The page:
07.22.10

John Travolta: Sex Symbol

The re-release of Grease across the country makes it clear why Grease is an all-time classic. Tricia Romano on a decades-long obsession.

John Travolta is once again a sex symbol.

From the minute he appears on screen, the women in the Los Angeles theater squeal with delight. Grease, in all its corny, campy, fabulous glory, has been re-released as a "sing-a-long" in theaters across the country.

So, here we sit, us Grease-heads—when Inception is the hottest ticket in town, when Toy Story 3 is the most cutting-edge flick—reciting lyrics to a movie released in 1978.

Grease is still the word.

Grease, in time-honored Hollywood fashion, helps us forget hardship to focus on the good times.

There on the screen is Danny Zuko. Beautiful, blue-eyed, cocky, stunningly lithe, he is in his prime. It’s as if Scientology, gay rumors, and Battlefield Earth never happened.

Several hundred people arrive the following night at the grounds of Hollywood Forever Cemetery for a screening of Saturday Night Fever, to ooh and ahh over his unbelievably hot dancing solos and, of course, the blow-drying scene, oh, that blow-drying scene.

At Grease, even if the crowd was smaller, people were wildly enthusiastic.

And this is why I think Grease could become a cult classic, a la The Rocky Horror Picture Show. After all, this was a movie that spawned multiple hit singles. "You're the One that I Want," topped the charts before the movie even came out.

Video screenshot

It made more than $200 million and later went on to become one of the longest running Broadway productions, among the most successful musicals of all time.

Culturally, it cemented Travolta's status as a romantic lead and bona fide star and catapulted Olivia Newton-John from a corner of the country music scene into the mainstream, opening the door for her biggest hit, " Physical."

In this go-round, Grease sold out during last weekend's opening in 12 cities, according to Paramount.

Its appeal hasn’t changed, and the times are, at least superficially, similar. We're living through an economically difficult period, in the shadow of war. Grease, in time-honored Hollywood fashion, helps us forget hardship to focus on the good times. Its perfectly groomed reality of teen idols, soda pop, and ice cream parlors seems as appealing then as now—even if we all know that, in reality, the teenagers of the 1950s, 1970s, and 2010s are equally human. (Dearest Rizzo, there are worse things you could do.)

And despite the bawdiness of the soundtrack and script, Grease is light and breezy enough to cross generational gaps. On Friday night, 11-year-old Edith (already a Grease fan) implored her family to take her see the movie. Her aunt, Erica Flores, was just a year old when the movie first came out and so she caught it later, as a 7-year-old for the first time, seeing it many times since. For Edith as for Erica and me, Travolta was a "first crush."

As a 5-year-old, I would dance in the bad-girl Sandra Dee outfit that my mother made for me, and perform for the neighbors. My mother had turned my closet into a shrine devoted to St. Olivia and St. John.

My passion for Grease continued well into my twenties. (Once, I dressed up again as Sandy, and I wrote about it, posing for the Seattle Weekly.) Trekkies and Lost fans have conventions and online communities; for years, I was a one-member Grease fan club.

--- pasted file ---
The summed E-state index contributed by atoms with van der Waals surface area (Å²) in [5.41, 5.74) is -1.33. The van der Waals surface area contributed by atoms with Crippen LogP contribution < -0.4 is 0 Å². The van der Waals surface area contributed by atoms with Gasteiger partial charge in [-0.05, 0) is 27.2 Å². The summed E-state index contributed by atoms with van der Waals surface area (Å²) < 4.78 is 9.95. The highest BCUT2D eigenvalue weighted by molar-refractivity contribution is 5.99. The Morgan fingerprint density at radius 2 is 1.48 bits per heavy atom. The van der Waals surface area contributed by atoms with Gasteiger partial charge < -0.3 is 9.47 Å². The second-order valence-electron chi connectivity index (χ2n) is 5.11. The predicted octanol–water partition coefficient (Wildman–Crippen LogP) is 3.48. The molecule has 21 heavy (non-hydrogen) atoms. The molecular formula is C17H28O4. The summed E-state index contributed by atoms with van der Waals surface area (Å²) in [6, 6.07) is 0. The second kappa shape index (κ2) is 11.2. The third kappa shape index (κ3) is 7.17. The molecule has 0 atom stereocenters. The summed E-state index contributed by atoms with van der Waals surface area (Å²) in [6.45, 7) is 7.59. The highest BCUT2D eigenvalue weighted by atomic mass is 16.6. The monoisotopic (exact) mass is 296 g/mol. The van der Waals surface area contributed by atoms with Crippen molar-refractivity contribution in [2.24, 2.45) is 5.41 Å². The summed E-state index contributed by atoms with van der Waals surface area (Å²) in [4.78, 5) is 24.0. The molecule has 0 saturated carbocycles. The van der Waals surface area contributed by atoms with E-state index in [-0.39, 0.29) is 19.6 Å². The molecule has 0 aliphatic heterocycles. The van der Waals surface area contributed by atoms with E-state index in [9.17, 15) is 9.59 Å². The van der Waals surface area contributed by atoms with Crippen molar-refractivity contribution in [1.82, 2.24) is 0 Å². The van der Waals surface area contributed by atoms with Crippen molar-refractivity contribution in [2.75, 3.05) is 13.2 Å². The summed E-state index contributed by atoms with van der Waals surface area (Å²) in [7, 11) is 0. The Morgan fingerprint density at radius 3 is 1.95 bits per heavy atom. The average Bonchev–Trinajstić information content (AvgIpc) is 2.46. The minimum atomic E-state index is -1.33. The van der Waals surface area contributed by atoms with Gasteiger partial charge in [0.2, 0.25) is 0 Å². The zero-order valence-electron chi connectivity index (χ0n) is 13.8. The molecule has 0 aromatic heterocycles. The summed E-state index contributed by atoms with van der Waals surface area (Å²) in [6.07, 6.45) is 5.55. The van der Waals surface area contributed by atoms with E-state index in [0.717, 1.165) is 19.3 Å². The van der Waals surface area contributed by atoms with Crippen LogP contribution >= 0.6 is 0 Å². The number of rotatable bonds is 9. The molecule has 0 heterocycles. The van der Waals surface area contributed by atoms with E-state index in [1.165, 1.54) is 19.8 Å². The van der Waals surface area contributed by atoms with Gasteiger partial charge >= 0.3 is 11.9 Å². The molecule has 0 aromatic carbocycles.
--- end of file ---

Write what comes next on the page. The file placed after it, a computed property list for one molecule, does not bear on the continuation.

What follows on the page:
Having seen the movie more than 100 times (including seven times at the theater during the original release), I was particularly, um, excited about the recent screening. Perhaps there I would finally find my people—those who loved Grease as much as I did.

The crowd was diverse: gaggles of fortysomething women, twittering with anticipation, an older man who, sitting alone, happily sang along to the tunes. One couple, strangely, never cracked a smile or broke into a tune. Indeed, it was a weird moviegoing experience. Instead of being hushed, we were encouraged to be as loud as we wanted—freeing, in its way.

Viewing the movie again on the big screen, I was also struck by a few things, as were my fellow moviegoers: For one thing, the costume designer seemed to forget that the movie supposedly was set in the 1950s, and so he or she dressed the cast in absurdly '70s-appropriate clothes. (See, for example, Travolta's dance-contest outfit, which would have fit in perfectly in Saturday Night Fever.)

Julie Dicaro, 43, said post-screening that she realized that Grease was pretty naughty. "There were a lot of dirty innuendos,” she said, adding that, at 10, “I didn't catch that much."

Although the studio had revised some of the lyrics— we're apparently becoming ever more prudish as the years go on—the movie still retained its basic wink-wink charm.

And so, it was easy to see that Grease has what Dreamgirls and so many other musicals lack: actual memorable, sing-able, danceable songs. There isn’t a stinker among it—as evidenced by the theater crowd getting up to dance. Seeing it, once again on the big screen, I realized, too, that Olivia Newton-John gives a flawless performance.

A hundred and one viewings later, I still think it’s the most perfect movie ever made.

As Dicaro said: "The legend lives on."

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Tricia Romano is an award-winning writer who has written about pop culture, style, and celebrity for The New York Times, the Village Voice, Spin, and Radar magazine. She won Best Feature at the Newswomen’s Club of New York Front Page Award for her Village Voice cover story, about sober DJs and promoters in the nightlife industry," The Sober Bunch."